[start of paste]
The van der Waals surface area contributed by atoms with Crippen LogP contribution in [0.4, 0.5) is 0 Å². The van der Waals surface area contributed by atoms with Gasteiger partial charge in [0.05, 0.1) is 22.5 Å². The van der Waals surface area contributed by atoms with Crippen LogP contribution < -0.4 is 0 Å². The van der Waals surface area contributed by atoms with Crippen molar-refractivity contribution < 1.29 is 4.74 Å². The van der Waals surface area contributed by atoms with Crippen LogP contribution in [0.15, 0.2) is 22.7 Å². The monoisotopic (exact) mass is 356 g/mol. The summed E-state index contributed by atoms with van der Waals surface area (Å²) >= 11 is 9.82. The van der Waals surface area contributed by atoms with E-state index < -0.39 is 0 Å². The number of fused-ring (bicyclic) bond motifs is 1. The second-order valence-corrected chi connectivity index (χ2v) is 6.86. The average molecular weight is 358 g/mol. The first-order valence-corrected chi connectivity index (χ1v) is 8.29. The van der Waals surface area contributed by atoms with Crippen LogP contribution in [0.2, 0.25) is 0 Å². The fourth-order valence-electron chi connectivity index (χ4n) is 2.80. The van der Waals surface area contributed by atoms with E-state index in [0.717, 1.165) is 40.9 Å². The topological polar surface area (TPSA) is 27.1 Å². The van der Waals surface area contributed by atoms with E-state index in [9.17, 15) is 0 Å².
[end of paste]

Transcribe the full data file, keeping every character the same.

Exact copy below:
The van der Waals surface area contributed by atoms with Crippen LogP contribution in [0.4, 0.5) is 0 Å². The van der Waals surface area contributed by atoms with Gasteiger partial charge in [0.05, 0.1) is 22.5 Å². The van der Waals surface area contributed by atoms with Crippen LogP contribution < -0.4 is 0 Å². The van der Waals surface area contributed by atoms with Crippen molar-refractivity contribution < 1.29 is 4.74 Å². The van der Waals surface area contributed by atoms with Crippen LogP contribution in [0.15, 0.2) is 22.7 Å². The monoisotopic (exact) mass is 356 g/mol. The summed E-state index contributed by atoms with van der Waals surface area (Å²) >= 11 is 9.82. The van der Waals surface area contributed by atoms with E-state index < -0.39 is 0 Å². The number of fused-ring (bicyclic) bond motifs is 1. The second-order valence-corrected chi connectivity index (χ2v) is 6.86. The average molecular weight is 358 g/mol. The first-order valence-corrected chi connectivity index (χ1v) is 8.29. The van der Waals surface area contributed by atoms with Crippen LogP contribution in [0.2, 0.25) is 0 Å². The fourth-order valence-electron chi connectivity index (χ4n) is 2.80. The van der Waals surface area contributed by atoms with E-state index in [0.717, 1.165) is 40.9 Å². The topological polar surface area (TPSA) is 27.1 Å². The van der Waals surface area contributed by atoms with E-state index in [9.17, 15) is 0 Å².